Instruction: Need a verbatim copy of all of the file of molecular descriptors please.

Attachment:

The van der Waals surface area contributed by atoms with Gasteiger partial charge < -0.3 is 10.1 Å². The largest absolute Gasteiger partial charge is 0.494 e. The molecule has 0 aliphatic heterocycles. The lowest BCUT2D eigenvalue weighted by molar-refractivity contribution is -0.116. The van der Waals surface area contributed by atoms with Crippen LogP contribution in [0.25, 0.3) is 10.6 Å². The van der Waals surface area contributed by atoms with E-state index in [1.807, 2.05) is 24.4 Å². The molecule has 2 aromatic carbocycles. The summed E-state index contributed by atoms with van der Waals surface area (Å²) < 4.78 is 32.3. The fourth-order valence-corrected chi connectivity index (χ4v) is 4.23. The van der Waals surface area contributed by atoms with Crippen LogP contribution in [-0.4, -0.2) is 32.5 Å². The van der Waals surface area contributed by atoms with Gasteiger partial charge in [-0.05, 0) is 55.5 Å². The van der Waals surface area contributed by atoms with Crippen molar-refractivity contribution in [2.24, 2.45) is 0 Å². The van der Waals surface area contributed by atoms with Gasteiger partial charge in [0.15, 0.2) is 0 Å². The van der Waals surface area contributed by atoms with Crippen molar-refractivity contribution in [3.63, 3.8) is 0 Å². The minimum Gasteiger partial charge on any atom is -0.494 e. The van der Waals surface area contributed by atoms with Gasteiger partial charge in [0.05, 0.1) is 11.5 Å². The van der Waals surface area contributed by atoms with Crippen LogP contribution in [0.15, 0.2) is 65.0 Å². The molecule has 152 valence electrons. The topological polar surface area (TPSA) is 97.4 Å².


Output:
The van der Waals surface area contributed by atoms with Gasteiger partial charge < -0.3 is 10.1 Å². The largest absolute Gasteiger partial charge is 0.494 e. The molecule has 0 aliphatic heterocycles. The lowest BCUT2D eigenvalue weighted by molar-refractivity contribution is -0.116. The van der Waals surface area contributed by atoms with Crippen LogP contribution in [0.25, 0.3) is 10.6 Å². The van der Waals surface area contributed by atoms with E-state index in [1.807, 2.05) is 24.4 Å². The molecule has 2 aromatic carbocycles. The summed E-state index contributed by atoms with van der Waals surface area (Å²) < 4.78 is 32.3. The fourth-order valence-corrected chi connectivity index (χ4v) is 4.23. The van der Waals surface area contributed by atoms with Crippen LogP contribution in [-0.4, -0.2) is 32.5 Å². The van der Waals surface area contributed by atoms with Gasteiger partial charge in [-0.05, 0) is 55.5 Å². The van der Waals surface area contributed by atoms with Crippen molar-refractivity contribution in [2.24, 2.45) is 0 Å². The van der Waals surface area contributed by atoms with Gasteiger partial charge in [0.15, 0.2) is 0 Å². The van der Waals surface area contributed by atoms with Crippen molar-refractivity contribution in [3.63, 3.8) is 0 Å². The minimum Gasteiger partial charge on any atom is -0.494 e. The van der Waals surface area contributed by atoms with Gasteiger partial charge in [0.05, 0.1) is 11.5 Å². The van der Waals surface area contributed by atoms with Crippen LogP contribution in [0.15, 0.2) is 65.0 Å². The molecule has 152 valence electrons. The topological polar surface area (TPSA) is 97.4 Å².